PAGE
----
XML and EDI Standards Development Process
XML stands for eXtensible Markup Language. The roots of XML development date back to 1977. It is a subset of SGML (Standard Generalized Markup Language). XML was developed for the use on the internet by the governing body of the Web known as W3C. XML is similar to HTML, but as the name suggests it is extensible—companies can define their own document structure with custom tags. XML makes it easy to create a structured file because it lets users define their own tags. The file can then be manipulated, updated or queried through a language called XPATH.
Most internet browsers are now capable of reading XML files. XML is most frequently used with a technology know as Web service which provides real time data feeds via the internet-HTTP protocol. For example, a website that uses real-time weather information could subscribe to a Web service data feed that provides real-time weather information. The host would send an XML data feed via the HTTP protocol, and the receiver of the data could use it to display the latest weather information on the website.
The same thing could be done if realtime stock quotes were needed. In the late 1990s, with the rapid growth of the internet, there was a great deal of hype that “XML will replace EDI” because it is more “flexible” and is “free over the internet”. EDI is still the most widely used method for business-to-business transaction communication because it is standardized. There is considerable effort being expended to combine the best features of EDI and XML, and most industry professionals agree that EDI and XML combined, is now more ready for conventional deployment than it ever was.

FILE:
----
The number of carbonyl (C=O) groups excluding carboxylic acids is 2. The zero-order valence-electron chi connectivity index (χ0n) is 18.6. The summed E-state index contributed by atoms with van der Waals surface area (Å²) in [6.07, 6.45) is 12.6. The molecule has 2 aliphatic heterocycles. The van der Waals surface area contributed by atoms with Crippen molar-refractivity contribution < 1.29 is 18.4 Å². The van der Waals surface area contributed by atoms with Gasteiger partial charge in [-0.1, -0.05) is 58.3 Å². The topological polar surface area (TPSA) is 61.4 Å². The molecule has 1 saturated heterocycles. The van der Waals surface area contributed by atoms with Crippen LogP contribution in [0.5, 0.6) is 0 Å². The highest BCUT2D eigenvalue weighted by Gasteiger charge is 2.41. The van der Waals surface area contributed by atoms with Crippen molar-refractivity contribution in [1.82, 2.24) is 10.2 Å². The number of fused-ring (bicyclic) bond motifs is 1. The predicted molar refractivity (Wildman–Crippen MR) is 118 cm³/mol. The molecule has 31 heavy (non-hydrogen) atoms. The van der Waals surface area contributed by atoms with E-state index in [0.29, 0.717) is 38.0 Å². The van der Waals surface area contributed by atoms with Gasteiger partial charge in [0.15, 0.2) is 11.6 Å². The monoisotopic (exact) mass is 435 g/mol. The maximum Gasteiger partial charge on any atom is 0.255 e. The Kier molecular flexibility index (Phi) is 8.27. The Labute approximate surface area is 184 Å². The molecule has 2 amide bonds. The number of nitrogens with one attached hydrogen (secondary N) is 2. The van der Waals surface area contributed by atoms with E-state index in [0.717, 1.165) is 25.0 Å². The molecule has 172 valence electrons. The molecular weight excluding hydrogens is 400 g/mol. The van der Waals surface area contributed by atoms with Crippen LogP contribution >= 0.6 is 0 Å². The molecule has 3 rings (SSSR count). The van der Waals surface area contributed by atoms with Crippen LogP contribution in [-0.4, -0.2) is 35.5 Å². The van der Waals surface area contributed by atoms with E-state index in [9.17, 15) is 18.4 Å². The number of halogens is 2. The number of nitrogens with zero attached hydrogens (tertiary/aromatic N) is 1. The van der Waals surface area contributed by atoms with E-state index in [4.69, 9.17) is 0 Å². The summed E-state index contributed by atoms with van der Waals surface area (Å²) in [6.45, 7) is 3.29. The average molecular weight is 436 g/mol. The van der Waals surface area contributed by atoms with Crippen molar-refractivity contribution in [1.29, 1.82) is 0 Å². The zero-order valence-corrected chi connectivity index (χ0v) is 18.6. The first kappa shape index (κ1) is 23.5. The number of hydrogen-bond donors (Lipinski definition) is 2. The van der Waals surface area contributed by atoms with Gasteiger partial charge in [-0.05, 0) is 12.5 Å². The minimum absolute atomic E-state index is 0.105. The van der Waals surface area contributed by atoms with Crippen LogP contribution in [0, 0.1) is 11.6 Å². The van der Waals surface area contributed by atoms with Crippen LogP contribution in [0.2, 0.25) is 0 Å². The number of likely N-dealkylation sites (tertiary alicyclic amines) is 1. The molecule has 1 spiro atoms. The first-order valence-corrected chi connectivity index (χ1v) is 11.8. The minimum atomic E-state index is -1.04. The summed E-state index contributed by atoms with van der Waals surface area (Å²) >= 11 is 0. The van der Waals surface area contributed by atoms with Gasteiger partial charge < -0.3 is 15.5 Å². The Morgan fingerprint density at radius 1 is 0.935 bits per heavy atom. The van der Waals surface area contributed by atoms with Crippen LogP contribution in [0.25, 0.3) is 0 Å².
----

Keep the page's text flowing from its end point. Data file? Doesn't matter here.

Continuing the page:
ebXML: The UN/CEFACT group is the pioneer of trying to standardize XML via the ebXML (electronic business XML) standards project. ebXML defines several standards associated with XML such as the communication protocols, business process specifications and etc.
RosettaNet: Another XML standards development organization is RosettaNet. The organization is based on “open” solutions and includes standards for XML schemas, dictionaries and process specifications The RosettaNet Implementation Framework (RNIF) defines the packaging, routing, and transport of XML messages.
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